In January 2014, the University of Winchester hosted the Gender and Medieval Studies conference. Held sporadically since the late 1980s and, for the most part, annually in the last fifteen years, the conference series is dedicated to the study of gender in the Middle Ages. In 2014 at Winchester, the topic for discussion was “gender and status.” This topic was specifically chosen for the potential fruitfulness of the idea: gender and status could encompass ideas such as social status, employment, figures of authority, marital status, legal issues, and could potentially suit any academic discipline or geographic context. The 2014 conference welcomed more than ninety scholars from throughout Europe and North America speaking on topics ranging from medieval gynecology to clerical masculinity. As the conference organizers noted, the large number of scholars attending and speaking on gender and status in the medieval world might indicate larger trends in medieval scholarship: that studying gender in the medieval world was no longer a niche subject, but part of the wider landscape of not just medieval studies but scholarship in general.
Building the Discipline or Politicising It?
Although initial contributions of Women's Studies to the field of Development Studies were to question existing concepts and assumptions and to offer new models and inclusive approaches, it appears that contemporary scholarship has shifted entirely (and even unapologetically) into political advocacy with little further in the way of social science or fresh critique and modelling. In Development Studies, Applied Anthropology and possibly in other subfields where gender concerns are presented in 'single-variable' or 'interest-group' perspectives, it may now be time to return to earlier goals through a depoliticisation of 'Feminist' and 'Women's' Studies, appropriately integrating 'Gender Studies' and concerns into subfields in ways that promote holistic advance of those fields. The essay uses two recent books with alternative examinations of feminism in developing societies – one on the area of 'development' and one on relations of two 'developed' countries, the U.S. and Russia – as springboards for a discussion of what has gone wrong and what can be changed in the sub-field of gender and Development Studies.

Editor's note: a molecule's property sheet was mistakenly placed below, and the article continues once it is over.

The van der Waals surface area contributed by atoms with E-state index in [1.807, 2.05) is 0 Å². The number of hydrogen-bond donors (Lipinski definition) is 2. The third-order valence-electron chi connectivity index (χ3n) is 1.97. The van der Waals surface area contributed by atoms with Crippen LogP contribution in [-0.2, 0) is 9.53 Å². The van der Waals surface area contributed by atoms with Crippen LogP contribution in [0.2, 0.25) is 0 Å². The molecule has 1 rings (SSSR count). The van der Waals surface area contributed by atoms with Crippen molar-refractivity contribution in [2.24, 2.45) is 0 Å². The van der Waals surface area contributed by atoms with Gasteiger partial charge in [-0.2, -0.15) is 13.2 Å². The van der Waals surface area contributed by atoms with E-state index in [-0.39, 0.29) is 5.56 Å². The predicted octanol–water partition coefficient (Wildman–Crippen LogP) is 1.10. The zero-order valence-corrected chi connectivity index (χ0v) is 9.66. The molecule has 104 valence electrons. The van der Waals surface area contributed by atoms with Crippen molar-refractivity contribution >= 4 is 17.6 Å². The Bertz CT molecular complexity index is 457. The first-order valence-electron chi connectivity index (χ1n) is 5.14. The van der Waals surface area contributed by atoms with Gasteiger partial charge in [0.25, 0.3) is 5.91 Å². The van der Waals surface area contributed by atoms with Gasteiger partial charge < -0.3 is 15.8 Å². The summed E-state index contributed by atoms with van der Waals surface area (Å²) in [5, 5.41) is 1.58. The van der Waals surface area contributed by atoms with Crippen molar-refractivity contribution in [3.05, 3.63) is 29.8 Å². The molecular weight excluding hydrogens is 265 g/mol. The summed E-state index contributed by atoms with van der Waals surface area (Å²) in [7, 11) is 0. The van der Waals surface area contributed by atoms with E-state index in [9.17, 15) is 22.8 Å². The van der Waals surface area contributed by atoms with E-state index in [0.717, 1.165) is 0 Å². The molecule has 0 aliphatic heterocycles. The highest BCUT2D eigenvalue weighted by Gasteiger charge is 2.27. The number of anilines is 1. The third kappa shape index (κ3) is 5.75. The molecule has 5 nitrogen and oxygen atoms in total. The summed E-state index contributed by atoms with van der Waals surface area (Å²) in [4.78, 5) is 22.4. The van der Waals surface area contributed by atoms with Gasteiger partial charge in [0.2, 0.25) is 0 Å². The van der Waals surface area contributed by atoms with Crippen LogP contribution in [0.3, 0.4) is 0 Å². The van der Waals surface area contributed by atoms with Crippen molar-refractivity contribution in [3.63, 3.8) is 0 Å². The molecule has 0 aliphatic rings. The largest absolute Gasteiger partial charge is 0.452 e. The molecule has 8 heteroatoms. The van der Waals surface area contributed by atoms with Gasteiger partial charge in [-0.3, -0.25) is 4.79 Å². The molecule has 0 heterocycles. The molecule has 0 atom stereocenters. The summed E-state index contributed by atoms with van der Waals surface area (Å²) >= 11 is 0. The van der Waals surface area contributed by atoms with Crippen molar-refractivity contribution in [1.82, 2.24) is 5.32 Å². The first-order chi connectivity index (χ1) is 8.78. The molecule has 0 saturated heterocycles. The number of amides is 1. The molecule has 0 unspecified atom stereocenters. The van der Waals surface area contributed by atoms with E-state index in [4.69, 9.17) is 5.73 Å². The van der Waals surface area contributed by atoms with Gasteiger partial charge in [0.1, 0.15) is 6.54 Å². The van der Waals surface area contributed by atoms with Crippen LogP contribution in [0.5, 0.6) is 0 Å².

Women, Gender, Law, and Remembering Shona Kelly Wray
Linda E. Mitchell
This special issue combines articles derived from the same GMS conference held at Winchester in January 2014—this time focusing on issues of women, gender, and law—and articles derived from a meeting of the Mid- America Medieval Association (MAMA) held at the University of Missouri– Kansas City (UMKC) in April 2013, which was dedicated to the memory of the late Shona Kelly Wray, associate professor of history at UMKC, whose untimely and tragic death had occurred in the previous May.
Autonomous Driving and the Transformation of Car Cultures
Jutta Weber and Fabian Kröger